Under the Jisr al-Wati bridge, people who beg and the homeless dream of a better world

https://today.lorientlejour.com-L’Orient-Le Jour / By Patricia KHODER

Nour plays imaginary hopscotch under the Jisr al-Wati bridge. (Credit: Patricia Khoder)

Under the busy Jisr al-Wati bridge in the heart of the Greater Beirut area, a community of beggars and homeless people exists in striking contrast to the area around them — a lively district where businesses selling high-end products abound. Every day, rushing cars drive past these people, many of whom have been dwelling on the sidewalk under the bridge for many months now.

Whether it’s windy, rainy or sunny, the homeless are always early risers. The daylight and the hustle and bustle of the street keep them from sleeping in.

As the day begins, a man, known amongst those who live under the bridge as the coffee maker, and who is a little well-off in comparison to the street dwellers, arrives in his old car to offer coffee to the people of this small world where kindness, misery and generosity live side by side.

At 7 a.m. every day, a taxi pulls over under the bridge to drop off a woman and her three children, who live in Ouzai, an area in Beirut’s southern suburbs, but come to the bridge daily to beg. The family of four will stay a good seven hours in Jisr al-Wati, leaving at 2 p.m.

The woman, a Syrian, spends her day begging on the street. Her husband, a construction worker, has been disabled since fracturing his spine in a work accident two years ago.

In an oversized, grimy pink sweater, her daughter Nour, a dirty-faced five-year-old with dark hair, looks much younger than her age.

Nour spends most of the time playing imaginary hopscotch with a real stone on the sidewalk under the bridge. Almost every morning, a woman driving a four-by-four pulls in to deliver her breakfast. Today, it is a giant manouche that Nour grabs with her tiny hands. Whenever she is snuggled up in her mother’s arms, Nour begins to sing happily.

A café ambiance

A little further down the sidewalk, there’s Mouin Moghrabi, known as Abu Khaled, who has been on the streets for 15 months now, since his house was demolished following a court order.

The man with big blue eyes was born in March 1943 and thus prides himself on being a little older than Lebanon’s independence, which was achieved in November of that year.

Abu Khaled is the intellectual of the street. He lives among his books, some furniture and a radio. He presents himself as an architect who completed his university studies in Cairo, where he lost his accent from the village of Kfar Shuba in South Lebanon.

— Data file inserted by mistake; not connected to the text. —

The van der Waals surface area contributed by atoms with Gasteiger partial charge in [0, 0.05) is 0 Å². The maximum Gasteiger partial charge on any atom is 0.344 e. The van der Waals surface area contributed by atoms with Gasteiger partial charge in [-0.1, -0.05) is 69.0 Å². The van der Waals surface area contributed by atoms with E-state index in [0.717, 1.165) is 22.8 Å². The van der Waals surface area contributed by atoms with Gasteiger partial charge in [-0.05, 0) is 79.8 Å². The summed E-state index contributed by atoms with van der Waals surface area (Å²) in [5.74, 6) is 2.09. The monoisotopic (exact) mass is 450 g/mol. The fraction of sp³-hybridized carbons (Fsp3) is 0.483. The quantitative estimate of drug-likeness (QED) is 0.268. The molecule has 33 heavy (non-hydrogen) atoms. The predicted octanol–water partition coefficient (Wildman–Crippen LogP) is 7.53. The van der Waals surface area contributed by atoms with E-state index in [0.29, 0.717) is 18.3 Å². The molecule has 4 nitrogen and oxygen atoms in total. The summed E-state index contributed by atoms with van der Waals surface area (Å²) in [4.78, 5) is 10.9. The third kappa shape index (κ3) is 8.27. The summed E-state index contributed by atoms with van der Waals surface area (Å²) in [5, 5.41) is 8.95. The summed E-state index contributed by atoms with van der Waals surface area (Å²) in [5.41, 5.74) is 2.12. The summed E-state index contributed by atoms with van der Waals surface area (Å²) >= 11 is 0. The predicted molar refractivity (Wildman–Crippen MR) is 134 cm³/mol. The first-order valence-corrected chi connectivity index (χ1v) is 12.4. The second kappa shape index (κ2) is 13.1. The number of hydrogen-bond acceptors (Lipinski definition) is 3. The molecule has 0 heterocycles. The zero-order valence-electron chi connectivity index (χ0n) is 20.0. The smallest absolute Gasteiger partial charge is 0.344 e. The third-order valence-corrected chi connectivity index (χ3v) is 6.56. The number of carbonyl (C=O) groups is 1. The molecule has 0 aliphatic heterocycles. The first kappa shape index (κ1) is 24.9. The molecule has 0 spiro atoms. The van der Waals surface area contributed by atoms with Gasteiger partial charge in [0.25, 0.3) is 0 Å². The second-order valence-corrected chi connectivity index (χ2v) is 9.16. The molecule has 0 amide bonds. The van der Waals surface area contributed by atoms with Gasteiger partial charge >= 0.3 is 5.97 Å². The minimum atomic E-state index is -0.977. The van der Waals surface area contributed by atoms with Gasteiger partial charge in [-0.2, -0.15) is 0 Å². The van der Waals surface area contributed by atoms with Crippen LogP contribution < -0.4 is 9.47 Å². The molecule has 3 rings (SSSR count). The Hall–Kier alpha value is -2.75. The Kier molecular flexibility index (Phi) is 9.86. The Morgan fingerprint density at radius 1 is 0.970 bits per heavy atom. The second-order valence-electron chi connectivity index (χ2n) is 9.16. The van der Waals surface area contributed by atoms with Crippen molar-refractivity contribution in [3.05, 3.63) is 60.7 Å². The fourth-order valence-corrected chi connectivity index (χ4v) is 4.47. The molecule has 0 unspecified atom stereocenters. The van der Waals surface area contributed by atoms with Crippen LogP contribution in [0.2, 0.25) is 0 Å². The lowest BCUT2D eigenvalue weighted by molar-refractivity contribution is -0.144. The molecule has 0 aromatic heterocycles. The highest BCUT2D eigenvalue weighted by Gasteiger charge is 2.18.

He enjoys talking politics and setting the world to rights, especially whenever he receives people who are almost in the same dire situation as him.

During the day, Abu Khaled grabs a book from the makeshift bookcase he had put up, sits in his plastic chair under the sun and immerses himself in reading, “dreaming of another life where the world would be perfect.”

Four walls and a door

Youssef Bitar, known as Abu Ali, is a 59-year-old man from the town of Ali al-Nahri in the Bekaa Valley. He occupies the other end of the sidewalk.

In winter, the bespectacled man with a long, thick grey beard wraps himself in six or seven blankets to keep warm and shield himself from the cold wind. “I will take the summer heat and humidity over the cold wintertime any day,” Abu Ali says.

He works in the nearby Souk al-Ahad market, or the Sunday public market, where he sells second-hand goods. But with the successive lockdowns as a result of the COVID-19 pandemic, Abu Ali barely makes ends meet.

“The first time I found myself on the street, it was very difficult. I went five nights without sleep. Then, I got used to [the situation],” says Abu Ali, who has been living on the street intermittently for more than eight years.

“Sometimes, I share my meals with other people who are even hungrier than me,” he adds, referring to the daily hot dishes distributed to the homeless in Jisr al-Wati by an association called Chabeb el Achrafieh (the young people of Ashrafieh). He also receives meals prepared by the Lazarists, a religious organization, and distributed three times per week.

Abu Ali, who charges his phone battery every day at a gas station opposite the bridge, can go for hours talking about anything and everything. He just needs to be in a good mood.

He admits that he longs to take a bath, put on some clean clothes and have a small room to live in, even a dilapidated one.

“I just want [four] walls and a door that I could close when I leave or when I go to sleep. This changes everything,” he says.

But in a country that sinks deeper into deprivation every day, normality might become an unattainable dream.

This article originally appeared in French in L’Orient-Le Jour. Translation by Sahar Ghoussoub.


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